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Houston Reactions

My recent Houston Chronicle column on John F. Kennedy's famous speech on religion and politics has sparked a couple of responses. The column, which was entitled "Kennedy speech eloquently balanced religion, politics," coincided with the fifty anniversary of a speech Kennedy delivered in Houston. Although my column praised Kennedy's approach to religion and politics, a letter to the editor in the Houston Chronicle argued that Kennedy was wrong. John Hittinger, director of The Pope John Paul II Forum at the University of St. Thomas in Houston, argued:
The lasting impact of the Kennedy speech is an unfortunate undermining of the essential role that faith has successfully played in America because it reduces religion to mere personal "belief."
The problem with Hittinger's argument is that it is historically inaccurate. Today's presidential candidates have completely repudiated Kennedy's approach, which I document in my forthcoming book (Presidential Campaign Rhetoric in an Age of Confessional Politics). When political leaders today talk about religion and politics, they do so in a way that is dramatically different than how Kennedy did. Thus, it is odd to blame someone who no longer serves as the guiding model. Hittinger's group was one of the cosponsors for the recent speech former Republican Senator Rick Santorum (who is considering a long-shot presidential bid) gave in Houston attacking Kennedy's speech. Santorum made the same basic mistake, which I critiqued in an earlier post.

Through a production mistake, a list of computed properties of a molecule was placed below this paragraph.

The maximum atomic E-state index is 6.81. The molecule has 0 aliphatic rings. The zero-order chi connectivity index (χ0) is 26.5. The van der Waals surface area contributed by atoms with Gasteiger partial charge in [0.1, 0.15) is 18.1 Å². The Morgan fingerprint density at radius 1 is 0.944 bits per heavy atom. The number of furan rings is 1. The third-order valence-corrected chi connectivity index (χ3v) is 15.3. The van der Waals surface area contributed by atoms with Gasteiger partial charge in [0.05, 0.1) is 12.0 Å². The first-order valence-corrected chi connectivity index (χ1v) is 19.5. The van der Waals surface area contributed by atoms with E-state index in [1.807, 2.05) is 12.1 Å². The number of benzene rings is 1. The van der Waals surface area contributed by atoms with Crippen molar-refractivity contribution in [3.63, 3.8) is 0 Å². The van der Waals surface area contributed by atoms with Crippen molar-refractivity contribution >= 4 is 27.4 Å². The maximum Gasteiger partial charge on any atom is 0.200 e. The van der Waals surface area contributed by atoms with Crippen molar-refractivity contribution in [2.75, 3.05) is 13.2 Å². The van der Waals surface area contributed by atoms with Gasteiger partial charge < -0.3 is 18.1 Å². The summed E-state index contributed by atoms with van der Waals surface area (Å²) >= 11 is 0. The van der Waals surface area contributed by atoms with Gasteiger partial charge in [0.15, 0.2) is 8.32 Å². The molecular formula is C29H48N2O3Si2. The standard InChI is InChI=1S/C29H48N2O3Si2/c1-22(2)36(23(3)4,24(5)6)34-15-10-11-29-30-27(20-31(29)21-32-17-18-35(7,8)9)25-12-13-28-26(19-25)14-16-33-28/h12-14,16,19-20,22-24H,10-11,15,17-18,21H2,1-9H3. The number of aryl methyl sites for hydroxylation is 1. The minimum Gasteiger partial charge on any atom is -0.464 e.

Taking a different approach, the current issue of Church & State (the publication of Americans United for Separation of Church and State) favorably quoted my column in an article about the anniversary of Kennedy's speech. The article provides good background to Kennedy's speech and covers the diversity of opinions about it today.

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